By Sam Kane and Kingston Reif
What Are These Conventions?
-CPPNM was opened for signatures in 1980, and entered into force in 1987. The original convention required signatory states to maintain adequate physical protection of nuclear materials in international transport.
- The 2005 amendment to CPPNM extended these physical protection standards to nuclear facilities and materials in the domestic setting.
-ICSANT was opened for signatures in 2005, and entered into force in 2007. It establishes an international framework to combat nuclear terrorism and prevent the proliferation of weapons of mass destruction, including measures that will strengthen cooperation between states in the field of nuclear security, criminalize the planning and performing of nuclear terrorism, and provide a formal definition for nuclear terrorism.
Why is US Ratification of These Conventions Important?
-The risk from nuclear terrorism has been acknowledged as a significant threat in the post-9/11 era by President George W. Bush and President Barack Obama alike. It was the George W. Bush administration that called for the negotiation of the conventions in the wake of 9/11 to close some of the remaining loopholes in the international system of material protection.
-Ratification of the CPPNM Amendment and ICSANT would expand and strengthen global efforts to prevent and combat nuclear terrorism.
- These conventions strengthen the legal tools needed to prevent acts of nuclear terrorism, and ensure that states treat nuclear security as an international obligation.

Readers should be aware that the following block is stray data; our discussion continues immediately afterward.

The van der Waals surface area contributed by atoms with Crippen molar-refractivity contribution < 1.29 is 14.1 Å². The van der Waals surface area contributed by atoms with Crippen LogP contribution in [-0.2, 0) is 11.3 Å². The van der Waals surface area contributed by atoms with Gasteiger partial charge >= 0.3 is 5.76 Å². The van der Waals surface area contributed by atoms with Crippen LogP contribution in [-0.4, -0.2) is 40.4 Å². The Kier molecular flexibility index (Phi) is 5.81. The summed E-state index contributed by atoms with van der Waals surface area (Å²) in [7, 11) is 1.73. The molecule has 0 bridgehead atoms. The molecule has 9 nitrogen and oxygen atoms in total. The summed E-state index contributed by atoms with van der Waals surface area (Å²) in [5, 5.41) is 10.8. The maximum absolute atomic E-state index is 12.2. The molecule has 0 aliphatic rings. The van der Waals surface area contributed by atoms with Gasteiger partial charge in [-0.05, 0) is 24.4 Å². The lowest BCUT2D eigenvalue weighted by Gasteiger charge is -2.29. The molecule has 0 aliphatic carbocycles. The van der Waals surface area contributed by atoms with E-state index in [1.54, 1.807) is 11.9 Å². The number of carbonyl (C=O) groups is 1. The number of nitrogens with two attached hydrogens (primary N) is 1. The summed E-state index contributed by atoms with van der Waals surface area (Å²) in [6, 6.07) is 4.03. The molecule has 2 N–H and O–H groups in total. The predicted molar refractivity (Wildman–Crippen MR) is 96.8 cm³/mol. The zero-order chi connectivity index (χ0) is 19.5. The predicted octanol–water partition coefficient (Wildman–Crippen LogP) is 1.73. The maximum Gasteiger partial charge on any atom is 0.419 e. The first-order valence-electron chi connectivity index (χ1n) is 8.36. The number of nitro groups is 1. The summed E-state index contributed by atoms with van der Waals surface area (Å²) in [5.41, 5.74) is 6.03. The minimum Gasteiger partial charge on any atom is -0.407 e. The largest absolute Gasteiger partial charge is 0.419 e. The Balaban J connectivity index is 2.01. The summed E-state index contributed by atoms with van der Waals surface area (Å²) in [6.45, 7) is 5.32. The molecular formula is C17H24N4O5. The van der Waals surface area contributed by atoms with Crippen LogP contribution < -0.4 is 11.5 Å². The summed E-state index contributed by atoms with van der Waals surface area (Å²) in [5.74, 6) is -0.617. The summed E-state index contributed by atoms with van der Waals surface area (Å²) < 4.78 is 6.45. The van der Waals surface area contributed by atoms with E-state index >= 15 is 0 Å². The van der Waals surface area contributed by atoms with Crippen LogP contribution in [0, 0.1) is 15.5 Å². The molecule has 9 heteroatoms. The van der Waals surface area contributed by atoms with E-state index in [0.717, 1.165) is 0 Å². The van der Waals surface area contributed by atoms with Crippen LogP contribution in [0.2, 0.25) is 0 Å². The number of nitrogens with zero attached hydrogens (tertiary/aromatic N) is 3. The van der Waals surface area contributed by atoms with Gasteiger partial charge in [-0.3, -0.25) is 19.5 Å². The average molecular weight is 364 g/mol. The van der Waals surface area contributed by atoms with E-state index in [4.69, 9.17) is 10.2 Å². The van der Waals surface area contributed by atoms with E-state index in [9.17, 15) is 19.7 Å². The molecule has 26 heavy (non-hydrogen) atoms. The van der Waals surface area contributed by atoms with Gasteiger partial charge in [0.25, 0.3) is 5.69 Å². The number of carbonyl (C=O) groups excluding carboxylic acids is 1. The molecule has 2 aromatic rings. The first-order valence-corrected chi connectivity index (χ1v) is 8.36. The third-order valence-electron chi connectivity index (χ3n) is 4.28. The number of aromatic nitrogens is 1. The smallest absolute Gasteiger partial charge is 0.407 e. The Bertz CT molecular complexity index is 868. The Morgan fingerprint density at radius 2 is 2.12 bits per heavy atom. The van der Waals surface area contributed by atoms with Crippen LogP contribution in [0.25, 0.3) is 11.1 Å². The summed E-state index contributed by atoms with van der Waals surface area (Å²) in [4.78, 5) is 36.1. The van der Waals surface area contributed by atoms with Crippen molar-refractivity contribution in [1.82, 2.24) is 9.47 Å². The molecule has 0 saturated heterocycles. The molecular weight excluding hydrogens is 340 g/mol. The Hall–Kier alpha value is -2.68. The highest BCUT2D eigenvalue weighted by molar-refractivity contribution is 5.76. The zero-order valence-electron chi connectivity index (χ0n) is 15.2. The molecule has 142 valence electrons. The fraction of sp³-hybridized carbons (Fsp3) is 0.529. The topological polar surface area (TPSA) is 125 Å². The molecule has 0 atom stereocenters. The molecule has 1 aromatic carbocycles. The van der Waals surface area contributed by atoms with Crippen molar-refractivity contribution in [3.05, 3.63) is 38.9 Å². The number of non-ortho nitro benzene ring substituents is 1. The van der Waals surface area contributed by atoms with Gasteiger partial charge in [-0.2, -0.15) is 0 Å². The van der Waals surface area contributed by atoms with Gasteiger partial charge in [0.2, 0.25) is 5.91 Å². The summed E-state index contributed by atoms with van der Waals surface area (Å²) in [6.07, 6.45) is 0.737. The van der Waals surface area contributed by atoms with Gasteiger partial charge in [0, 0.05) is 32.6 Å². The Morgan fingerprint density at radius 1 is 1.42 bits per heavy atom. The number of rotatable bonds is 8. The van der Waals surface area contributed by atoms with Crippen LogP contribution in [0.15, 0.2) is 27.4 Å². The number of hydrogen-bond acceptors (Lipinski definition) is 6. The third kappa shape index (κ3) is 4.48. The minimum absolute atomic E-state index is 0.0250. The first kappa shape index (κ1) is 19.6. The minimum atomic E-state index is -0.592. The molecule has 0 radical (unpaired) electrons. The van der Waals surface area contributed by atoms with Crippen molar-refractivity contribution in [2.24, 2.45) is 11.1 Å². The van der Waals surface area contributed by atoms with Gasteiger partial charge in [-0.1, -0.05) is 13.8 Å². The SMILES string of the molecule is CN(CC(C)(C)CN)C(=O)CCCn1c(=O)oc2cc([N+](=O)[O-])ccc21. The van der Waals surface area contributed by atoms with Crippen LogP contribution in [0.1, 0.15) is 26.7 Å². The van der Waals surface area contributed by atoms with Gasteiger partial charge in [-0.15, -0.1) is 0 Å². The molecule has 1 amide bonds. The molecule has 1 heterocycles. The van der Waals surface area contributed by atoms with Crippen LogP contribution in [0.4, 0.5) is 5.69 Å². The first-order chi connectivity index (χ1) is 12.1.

- While the United States already has strong measures to prevent and prosecute nuclear terrorism, the treaties would help ensure other countries do as well, which helps prevent terrorists from getting materials or expertise that could threaten Americans.
- The treaties complement other tools in the anti-nuclear terrorism toolkit, such as the Proliferation Security Initiative and the Global Initiative to Combat Nuclear Terrorism.
-Many other countries have indicated that they are waiting for the United States to complete ratification of the two treaties before moving ahead with their own ratification processes. After all, it was the United States, specifically the George W. Bush administration, that pushed for the negotiation of the amendment in the first place.
- The CPPNM Amendment will only enter into force after it has been ratified by two-thirds of the parties to the Convention. As of April 2013, only 67 out of 148 states have approved the Amendment.
- Similarly, the goal of bringing all countries into the ICSANT framework has been slowed by Congress’s failure to pass the required legislation.
What is the Historical Background of These Conventions?
-The original version of CPPNM was ratified by the US in December 1982.
- The idea of expanding CPPNM to include domestic nuclear materials was first raised in February 2001, at an “Informal Open-Ended Expert Meeting” tasked with assessing whether any amendments needed to be made to the original convention.
- This effort was heavily supported by the US, particularly after the 9/11 attacks.
- After several years of negotiation, the amendment was formally adopted by the Conference to Consider and Adopt Proposed Amendments to the CPPNM in 2005.